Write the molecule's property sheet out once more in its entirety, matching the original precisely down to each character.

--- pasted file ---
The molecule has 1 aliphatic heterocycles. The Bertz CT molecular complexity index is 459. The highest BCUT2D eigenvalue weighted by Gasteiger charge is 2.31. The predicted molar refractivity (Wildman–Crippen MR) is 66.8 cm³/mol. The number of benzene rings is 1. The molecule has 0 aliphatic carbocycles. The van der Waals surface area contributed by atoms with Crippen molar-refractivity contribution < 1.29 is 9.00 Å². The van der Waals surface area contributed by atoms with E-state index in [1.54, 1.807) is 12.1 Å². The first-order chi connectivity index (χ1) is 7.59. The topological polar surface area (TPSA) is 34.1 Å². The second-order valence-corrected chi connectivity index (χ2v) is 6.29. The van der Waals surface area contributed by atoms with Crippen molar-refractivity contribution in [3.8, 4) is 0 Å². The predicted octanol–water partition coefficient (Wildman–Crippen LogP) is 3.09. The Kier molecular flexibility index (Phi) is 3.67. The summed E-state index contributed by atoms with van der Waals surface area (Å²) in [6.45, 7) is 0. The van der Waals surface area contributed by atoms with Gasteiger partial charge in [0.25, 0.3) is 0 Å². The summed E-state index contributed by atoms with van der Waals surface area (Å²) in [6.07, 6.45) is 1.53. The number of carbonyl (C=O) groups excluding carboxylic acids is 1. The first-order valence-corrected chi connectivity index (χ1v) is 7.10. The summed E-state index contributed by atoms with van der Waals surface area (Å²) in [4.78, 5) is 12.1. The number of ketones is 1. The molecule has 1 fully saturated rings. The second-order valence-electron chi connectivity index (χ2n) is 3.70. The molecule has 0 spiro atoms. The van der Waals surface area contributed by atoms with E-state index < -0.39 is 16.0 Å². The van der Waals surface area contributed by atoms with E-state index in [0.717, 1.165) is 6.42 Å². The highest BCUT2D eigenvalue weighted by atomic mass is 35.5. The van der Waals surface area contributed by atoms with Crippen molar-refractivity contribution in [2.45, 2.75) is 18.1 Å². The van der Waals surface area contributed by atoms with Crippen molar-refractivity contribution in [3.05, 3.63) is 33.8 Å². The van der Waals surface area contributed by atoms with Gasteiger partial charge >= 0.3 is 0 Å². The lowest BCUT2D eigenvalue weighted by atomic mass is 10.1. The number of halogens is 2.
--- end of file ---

The molecule has 1 aliphatic heterocycles. The Bertz CT molecular complexity index is 459. The highest BCUT2D eigenvalue weighted by Gasteiger charge is 2.31. The predicted molar refractivity (Wildman–Crippen MR) is 66.8 cm³/mol. The number of benzene rings is 1. The molecule has 0 aliphatic carbocycles. The van der Waals surface area contributed by atoms with Crippen molar-refractivity contribution < 1.29 is 9.00 Å². The van der Waals surface area contributed by atoms with E-state index in [1.54, 1.807) is 12.1 Å². The first-order chi connectivity index (χ1) is 7.59. The topological polar surface area (TPSA) is 34.1 Å². The second-order valence-corrected chi connectivity index (χ2v) is 6.29. The van der Waals surface area contributed by atoms with Crippen molar-refractivity contribution in [3.8, 4) is 0 Å². The predicted octanol–water partition coefficient (Wildman–Crippen LogP) is 3.09. The Kier molecular flexibility index (Phi) is 3.67. The summed E-state index contributed by atoms with van der Waals surface area (Å²) in [6.45, 7) is 0. The van der Waals surface area contributed by atoms with Gasteiger partial charge in [0.25, 0.3) is 0 Å². The summed E-state index contributed by atoms with van der Waals surface area (Å²) in [6.07, 6.45) is 1.53. The number of carbonyl (C=O) groups excluding carboxylic acids is 1. The first-order valence-corrected chi connectivity index (χ1v) is 7.10. The summed E-state index contributed by atoms with van der Waals surface area (Å²) in [4.78, 5) is 12.1. The number of ketones is 1. The molecule has 1 fully saturated rings. The second-order valence-electron chi connectivity index (χ2n) is 3.70. The molecule has 0 spiro atoms. The van der Waals surface area contributed by atoms with E-state index < -0.39 is 16.0 Å². The van der Waals surface area contributed by atoms with E-state index in [0.717, 1.165) is 6.42 Å². The highest BCUT2D eigenvalue weighted by atomic mass is 35.5. The van der Waals surface area contributed by atoms with Crippen molar-refractivity contribution in [2.45, 2.75) is 18.1 Å². The van der Waals surface area contributed by atoms with Crippen molar-refractivity contribution in [3.05, 3.63) is 33.8 Å². The van der Waals surface area contributed by atoms with Gasteiger partial charge >= 0.3 is 0 Å². The lowest BCUT2D eigenvalue weighted by atomic mass is 10.1. The number of halogens is 2.